One of my classmates was speculating about a school year which was divided into six week blocks where a topic was studied in a multidiscimplnary way for a short period of time.  I think this has excellent possibilities for increasing student cricital and creative thinking, maybe allowing for a ‘studio’ classroom instead of a lecture hall.

It seems obvious that students are not all the smae and ready for the same things at the same times.  I wonder how the classroom in the elementary setting might be adapted to suit students.  Partly, I believe that all classrooms between K-6 should look like the excellent kindergarten classroom.  This is where I am not sure I agree with the commission in its ‘academic’ and ‘nonacademic’ distinction.  I think there is a lack of understanding or appreciation of multiple intelligences implied in this distinction.  Are Art and Music – nonacademic subjects?  Is Phys.Ed. a nonacademic subject?  Are these things wastes of time?

Do we need to rethink the school year and day?  Probably.  Do we need to give teachers time to retrain and relearn and plan?  Absolutely.  Do we need to allow students and teachers time for reflection and deep thinking.  Definitely.  Do we need to discontinue nonacademic subjects?  NO.  We need to learn how to value and stimulate and connect with all kinds of thinking modes and communicating modes.  Something that web 2.0 allows for in incredible ways.  Teachers can lead the way – if only we had the time!



Filed under curriculum, education, teacher training

3 responses to “Prisoners of Time

  1. Pingback: Twenty-First Century Schools Committee » Time to learn?

  2. Susan,
    You are right, right, right. Time is such a precious commodity that we had better be sure we are using it the best we can. Do we need to look at how schools run? Absolutely. We need to consider that teachers need time to retrain, reflect, relax and renew. Schools today are doing so many more things than what the traditional schools did but we’re still doing it according to a traditional schedule. Recess – 15 minutes. Lunch – 1 hour. School ends – 3:30. I like the idea of studio type courses. I think we need to fashion our high school in way similar to our elementary classes creating self-directed learners who will pursue learning with the guidance of a teacher. As for the non-academic things, I do not think of Art or Music but of the various “other” school activities that take place like pep-rallies, speakers, spirit events and so forth. Now, to me, these are crucial to the learning environment of the school. I don’t think that we need to abandon schools but we do need to rethink how we use our time while we are there. Thanks Susan for an interesting post.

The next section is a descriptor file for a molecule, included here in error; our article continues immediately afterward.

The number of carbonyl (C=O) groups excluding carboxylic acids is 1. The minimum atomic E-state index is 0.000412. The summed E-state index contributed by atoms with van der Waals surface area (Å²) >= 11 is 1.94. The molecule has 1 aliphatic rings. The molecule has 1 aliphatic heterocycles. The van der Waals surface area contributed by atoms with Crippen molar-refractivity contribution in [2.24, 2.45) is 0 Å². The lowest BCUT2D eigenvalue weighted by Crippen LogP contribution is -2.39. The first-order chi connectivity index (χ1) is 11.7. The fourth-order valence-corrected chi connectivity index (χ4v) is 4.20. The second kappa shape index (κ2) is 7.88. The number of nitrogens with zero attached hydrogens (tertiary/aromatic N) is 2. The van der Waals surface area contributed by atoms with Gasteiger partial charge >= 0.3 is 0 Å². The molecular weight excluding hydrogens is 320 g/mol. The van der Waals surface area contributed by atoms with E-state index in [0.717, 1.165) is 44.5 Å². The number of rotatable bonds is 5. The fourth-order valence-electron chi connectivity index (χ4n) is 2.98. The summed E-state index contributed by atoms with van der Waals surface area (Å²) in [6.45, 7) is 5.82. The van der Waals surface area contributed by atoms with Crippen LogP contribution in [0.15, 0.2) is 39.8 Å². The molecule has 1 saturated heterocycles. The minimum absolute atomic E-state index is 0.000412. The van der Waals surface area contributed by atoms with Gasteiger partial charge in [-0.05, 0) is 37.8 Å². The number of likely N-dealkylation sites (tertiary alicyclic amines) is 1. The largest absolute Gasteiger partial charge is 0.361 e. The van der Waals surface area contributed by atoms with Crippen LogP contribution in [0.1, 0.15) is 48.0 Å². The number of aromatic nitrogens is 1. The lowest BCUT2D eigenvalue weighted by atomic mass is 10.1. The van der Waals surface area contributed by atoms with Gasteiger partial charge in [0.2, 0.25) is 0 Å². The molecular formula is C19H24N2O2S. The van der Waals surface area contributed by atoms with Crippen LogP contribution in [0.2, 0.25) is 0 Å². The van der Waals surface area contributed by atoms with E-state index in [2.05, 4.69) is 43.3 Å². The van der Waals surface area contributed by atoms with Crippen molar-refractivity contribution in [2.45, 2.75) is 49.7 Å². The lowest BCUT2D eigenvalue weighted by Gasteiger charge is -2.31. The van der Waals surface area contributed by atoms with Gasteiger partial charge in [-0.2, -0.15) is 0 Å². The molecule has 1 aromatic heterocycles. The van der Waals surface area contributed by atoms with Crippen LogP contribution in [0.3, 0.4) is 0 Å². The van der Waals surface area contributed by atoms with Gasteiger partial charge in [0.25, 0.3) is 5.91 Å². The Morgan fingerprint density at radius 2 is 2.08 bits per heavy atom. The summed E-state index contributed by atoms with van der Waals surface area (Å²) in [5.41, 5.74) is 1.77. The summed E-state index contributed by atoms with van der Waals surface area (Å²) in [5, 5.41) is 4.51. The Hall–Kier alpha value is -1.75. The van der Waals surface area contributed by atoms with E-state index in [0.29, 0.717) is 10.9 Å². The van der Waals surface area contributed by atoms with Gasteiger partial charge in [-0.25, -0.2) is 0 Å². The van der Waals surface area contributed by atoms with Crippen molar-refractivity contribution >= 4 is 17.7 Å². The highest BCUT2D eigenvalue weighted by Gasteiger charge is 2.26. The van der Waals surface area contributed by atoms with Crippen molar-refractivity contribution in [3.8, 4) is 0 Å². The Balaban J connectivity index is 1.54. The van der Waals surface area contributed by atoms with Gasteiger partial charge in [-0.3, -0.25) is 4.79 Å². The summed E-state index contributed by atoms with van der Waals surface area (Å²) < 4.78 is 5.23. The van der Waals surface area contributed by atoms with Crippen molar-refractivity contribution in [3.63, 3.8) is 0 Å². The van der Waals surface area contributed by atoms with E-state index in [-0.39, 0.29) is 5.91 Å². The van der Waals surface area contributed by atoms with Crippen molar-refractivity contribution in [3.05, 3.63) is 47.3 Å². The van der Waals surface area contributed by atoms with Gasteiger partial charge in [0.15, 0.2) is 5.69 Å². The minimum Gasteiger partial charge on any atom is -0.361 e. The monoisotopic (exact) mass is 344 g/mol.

3. I know whereof you speak Kelly. We often have special events and speakers which come in onto ‘learning’ time. I am starting to see this a bit differently now that I have a child in school and reflect on my experiences more closely. It is definitely the “Spirit Days” and special occasions which make school feel like ‘home’. This cultivation of ‘home’ and relationship is crucial to learning. My son came home in tears once this year because he was expecting a party on Valentine’s Day and it didn’t feel like a party to him. It wouldn’t have take much to make the activities of the day feel like a party, maybe five minutes or so with a snack time. (His teacher is wonderful by the way). It wasn’t a bad learning experience to look together at what is meant by ‘party’ and why that might not happen in school.

    I hope we start to lead the way in changing how schools ‘do school’. Thanks for dropping by.